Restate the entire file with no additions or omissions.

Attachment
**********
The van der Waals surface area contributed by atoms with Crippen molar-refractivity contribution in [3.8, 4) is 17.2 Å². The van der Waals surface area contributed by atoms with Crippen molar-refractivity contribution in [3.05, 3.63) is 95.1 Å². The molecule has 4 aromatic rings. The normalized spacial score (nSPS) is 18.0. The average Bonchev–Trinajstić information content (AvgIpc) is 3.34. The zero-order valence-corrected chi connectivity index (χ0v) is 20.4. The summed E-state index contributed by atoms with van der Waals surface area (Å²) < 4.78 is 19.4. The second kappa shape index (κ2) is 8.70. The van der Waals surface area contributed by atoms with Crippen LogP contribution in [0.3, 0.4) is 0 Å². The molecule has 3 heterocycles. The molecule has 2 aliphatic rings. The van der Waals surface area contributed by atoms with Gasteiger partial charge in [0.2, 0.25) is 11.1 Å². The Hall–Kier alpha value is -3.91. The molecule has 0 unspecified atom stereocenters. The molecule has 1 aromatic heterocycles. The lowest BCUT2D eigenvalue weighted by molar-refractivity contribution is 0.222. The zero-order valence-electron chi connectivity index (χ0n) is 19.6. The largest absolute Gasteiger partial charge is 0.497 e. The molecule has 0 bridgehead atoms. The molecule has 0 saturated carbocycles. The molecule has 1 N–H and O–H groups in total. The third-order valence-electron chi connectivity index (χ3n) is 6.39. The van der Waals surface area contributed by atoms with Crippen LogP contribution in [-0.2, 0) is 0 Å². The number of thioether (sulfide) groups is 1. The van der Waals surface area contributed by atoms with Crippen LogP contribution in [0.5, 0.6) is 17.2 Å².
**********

The van der Waals surface area contributed by atoms with Crippen molar-refractivity contribution in [3.8, 4) is 17.2 Å². The van der Waals surface area contributed by atoms with Crippen molar-refractivity contribution in [3.05, 3.63) is 95.1 Å². The molecule has 4 aromatic rings. The normalized spacial score (nSPS) is 18.0. The average Bonchev–Trinajstić information content (AvgIpc) is 3.34. The zero-order valence-corrected chi connectivity index (χ0v) is 20.4. The summed E-state index contributed by atoms with van der Waals surface area (Å²) < 4.78 is 19.4. The second kappa shape index (κ2) is 8.70. The van der Waals surface area contributed by atoms with Crippen LogP contribution in [0.3, 0.4) is 0 Å². The molecule has 3 heterocycles. The molecule has 2 aliphatic rings. The van der Waals surface area contributed by atoms with Gasteiger partial charge in [0.2, 0.25) is 11.1 Å². The Hall–Kier alpha value is -3.91. The molecule has 0 unspecified atom stereocenters. The molecule has 1 aromatic heterocycles. The lowest BCUT2D eigenvalue weighted by molar-refractivity contribution is 0.222. The zero-order valence-electron chi connectivity index (χ0n) is 19.6. The largest absolute Gasteiger partial charge is 0.497 e. The molecule has 0 bridgehead atoms. The molecule has 0 saturated carbocycles. The molecule has 1 N–H and O–H groups in total. The third-order valence-electron chi connectivity index (χ3n) is 6.39. The van der Waals surface area contributed by atoms with Crippen LogP contribution in [-0.2, 0) is 0 Å². The number of thioether (sulfide) groups is 1. The van der Waals surface area contributed by atoms with Crippen LogP contribution in [0.5, 0.6) is 17.2 Å².